NEW YORK — Change is in the air and retailers have gotten a whiff of it.
After a season of wall-to-wall prairie skirts, bohemian tunics and frilly blouses, fashion executives are getting weary of whimsy. They're ready for a new approach.
A few have invoked the "M" word, but some are afraid to mention minimalism lest it bring back memories of the severe fashions of the mid- to late-Nineties, where lines were strict and embellishment was scarce. Retailers expect to see cleaned-up silhouettes, soft color palettes and a judicious use of beading and embroidery. They also hope to find something they've never seen before that can add a new phrase to fashion's vocabulary.
Before they headed to the shows, WWD asked some store executives about their hopes and fears for spring.
Jeffrey Kalinsky, owner Jeffrey New York, and director of merchandising, Nordstrom.
What I'd like to see: Probably what's not on my shopping list. I always have high hopes of finding new things that are inspirational unto themselves.
People have been buzzing about: Brian Reyes. I've definitely heard a lot of buzz about his show.
Changes I'm anticipating: I'm going to need some skirts with volume and pencil skirts. The prairie skirt has legs, especially in the luxury market if done differently than the street versions. The tunic also has legs, but it has to be new. I don't think they can depend on the embellishment of last season.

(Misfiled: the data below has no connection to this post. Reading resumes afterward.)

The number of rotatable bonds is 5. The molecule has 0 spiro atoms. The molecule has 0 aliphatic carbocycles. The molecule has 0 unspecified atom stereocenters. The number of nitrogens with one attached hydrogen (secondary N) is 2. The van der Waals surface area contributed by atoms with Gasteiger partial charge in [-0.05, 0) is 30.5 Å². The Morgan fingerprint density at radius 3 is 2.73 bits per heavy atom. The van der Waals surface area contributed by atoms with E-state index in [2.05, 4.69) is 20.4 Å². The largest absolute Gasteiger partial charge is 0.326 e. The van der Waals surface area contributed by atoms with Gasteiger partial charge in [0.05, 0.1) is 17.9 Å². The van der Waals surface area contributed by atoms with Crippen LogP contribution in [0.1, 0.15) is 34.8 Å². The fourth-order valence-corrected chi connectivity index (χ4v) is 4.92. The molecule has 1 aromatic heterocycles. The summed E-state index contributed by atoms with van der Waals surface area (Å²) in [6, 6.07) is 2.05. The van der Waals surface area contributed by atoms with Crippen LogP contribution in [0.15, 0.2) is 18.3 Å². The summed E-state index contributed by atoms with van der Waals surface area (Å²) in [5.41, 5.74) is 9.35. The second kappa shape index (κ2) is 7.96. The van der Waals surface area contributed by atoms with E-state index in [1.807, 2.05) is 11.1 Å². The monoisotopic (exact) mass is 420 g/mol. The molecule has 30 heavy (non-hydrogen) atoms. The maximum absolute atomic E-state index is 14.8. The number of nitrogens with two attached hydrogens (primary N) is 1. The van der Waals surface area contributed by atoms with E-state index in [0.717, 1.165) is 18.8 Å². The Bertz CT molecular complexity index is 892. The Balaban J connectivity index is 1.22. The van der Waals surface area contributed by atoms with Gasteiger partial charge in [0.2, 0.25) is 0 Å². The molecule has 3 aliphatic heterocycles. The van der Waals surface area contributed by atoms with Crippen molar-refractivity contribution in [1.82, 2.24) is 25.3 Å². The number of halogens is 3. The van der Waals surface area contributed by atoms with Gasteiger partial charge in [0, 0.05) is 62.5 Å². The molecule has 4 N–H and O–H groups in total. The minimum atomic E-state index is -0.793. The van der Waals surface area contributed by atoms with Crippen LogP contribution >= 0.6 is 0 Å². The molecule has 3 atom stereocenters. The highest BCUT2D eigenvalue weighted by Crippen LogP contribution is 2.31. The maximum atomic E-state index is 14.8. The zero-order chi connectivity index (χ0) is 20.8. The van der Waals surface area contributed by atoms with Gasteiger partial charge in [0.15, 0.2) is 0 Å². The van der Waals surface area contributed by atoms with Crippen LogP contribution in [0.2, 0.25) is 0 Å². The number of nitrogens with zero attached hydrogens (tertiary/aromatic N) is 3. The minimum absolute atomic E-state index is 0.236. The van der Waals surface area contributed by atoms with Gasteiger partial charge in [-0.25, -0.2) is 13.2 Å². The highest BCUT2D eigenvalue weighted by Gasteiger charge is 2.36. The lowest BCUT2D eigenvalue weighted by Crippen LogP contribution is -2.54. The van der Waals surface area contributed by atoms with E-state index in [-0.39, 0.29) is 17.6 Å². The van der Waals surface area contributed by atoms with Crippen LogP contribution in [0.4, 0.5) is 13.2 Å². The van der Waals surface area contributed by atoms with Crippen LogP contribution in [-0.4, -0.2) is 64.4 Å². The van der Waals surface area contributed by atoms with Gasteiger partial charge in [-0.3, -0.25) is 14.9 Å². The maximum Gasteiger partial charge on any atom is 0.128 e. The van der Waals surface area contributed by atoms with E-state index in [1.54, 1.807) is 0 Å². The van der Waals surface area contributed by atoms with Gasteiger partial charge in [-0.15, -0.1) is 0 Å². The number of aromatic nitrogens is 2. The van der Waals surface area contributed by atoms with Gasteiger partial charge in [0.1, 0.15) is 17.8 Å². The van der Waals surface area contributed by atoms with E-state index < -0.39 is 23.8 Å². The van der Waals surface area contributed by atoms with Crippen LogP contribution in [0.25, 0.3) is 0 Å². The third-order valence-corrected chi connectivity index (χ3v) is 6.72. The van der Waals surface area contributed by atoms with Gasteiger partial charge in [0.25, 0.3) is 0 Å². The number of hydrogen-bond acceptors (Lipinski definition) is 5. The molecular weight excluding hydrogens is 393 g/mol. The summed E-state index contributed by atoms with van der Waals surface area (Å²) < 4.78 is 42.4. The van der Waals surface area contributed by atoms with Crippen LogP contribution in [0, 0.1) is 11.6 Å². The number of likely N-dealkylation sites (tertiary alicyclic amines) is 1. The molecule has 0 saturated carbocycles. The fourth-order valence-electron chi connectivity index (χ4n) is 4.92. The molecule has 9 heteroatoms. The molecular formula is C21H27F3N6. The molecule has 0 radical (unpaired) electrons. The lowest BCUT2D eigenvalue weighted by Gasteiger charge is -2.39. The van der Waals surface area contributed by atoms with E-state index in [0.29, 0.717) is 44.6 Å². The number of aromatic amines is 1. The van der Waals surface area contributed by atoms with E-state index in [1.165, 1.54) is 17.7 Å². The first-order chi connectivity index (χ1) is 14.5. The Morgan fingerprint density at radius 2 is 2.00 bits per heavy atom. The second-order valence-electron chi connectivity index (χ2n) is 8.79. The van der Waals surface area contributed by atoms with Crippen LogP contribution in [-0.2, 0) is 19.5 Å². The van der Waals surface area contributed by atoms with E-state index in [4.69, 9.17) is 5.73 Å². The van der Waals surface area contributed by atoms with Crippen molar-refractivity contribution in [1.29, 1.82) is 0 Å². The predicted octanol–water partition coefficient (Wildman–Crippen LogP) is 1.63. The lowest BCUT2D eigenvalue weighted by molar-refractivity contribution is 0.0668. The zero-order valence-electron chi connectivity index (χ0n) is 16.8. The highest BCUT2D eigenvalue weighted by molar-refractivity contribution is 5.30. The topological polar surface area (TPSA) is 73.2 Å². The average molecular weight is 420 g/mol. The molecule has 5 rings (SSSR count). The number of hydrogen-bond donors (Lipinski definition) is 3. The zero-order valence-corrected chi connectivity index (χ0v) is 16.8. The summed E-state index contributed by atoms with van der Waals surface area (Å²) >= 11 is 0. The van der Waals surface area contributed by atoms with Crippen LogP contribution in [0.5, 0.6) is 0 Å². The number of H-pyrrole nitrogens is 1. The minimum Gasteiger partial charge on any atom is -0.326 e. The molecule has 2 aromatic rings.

Designers I'm watching this season: I love all the American designers we carry: Oscar de la Renta, Michael Kors, Narciso Rodriguez, Proenza Schouler, Thakoon, Behnaz Sarafpour, Libertine and Project Alabama.
Open-to-buy: Very open. We had a great spring and fall has started really strong. I'm going in with a very optimistic point of view.
Scott Tepper, fashion director and divisional merchandise manager of apparel, accessories, and lingerie, Henri Bendel.
People have been buzzing about: There is tremendous buzz around Gwen Stefani's first runway show for L.A.M.B. The line is on fire for us, and we are excited to see what level she will take it to next. Heatherette's launch last month in the store was literally a mob scene. As this is only their second collection, it should continue to be an interesting evolution.
A Stella McCartney sketch of a custom dress made from protein-based silk in partnership with biotech lab Bolt Threads. The dress will be displayed at The Museum of Modern Art's upcoming design exhibition, "Items: Is Fashion Modern?"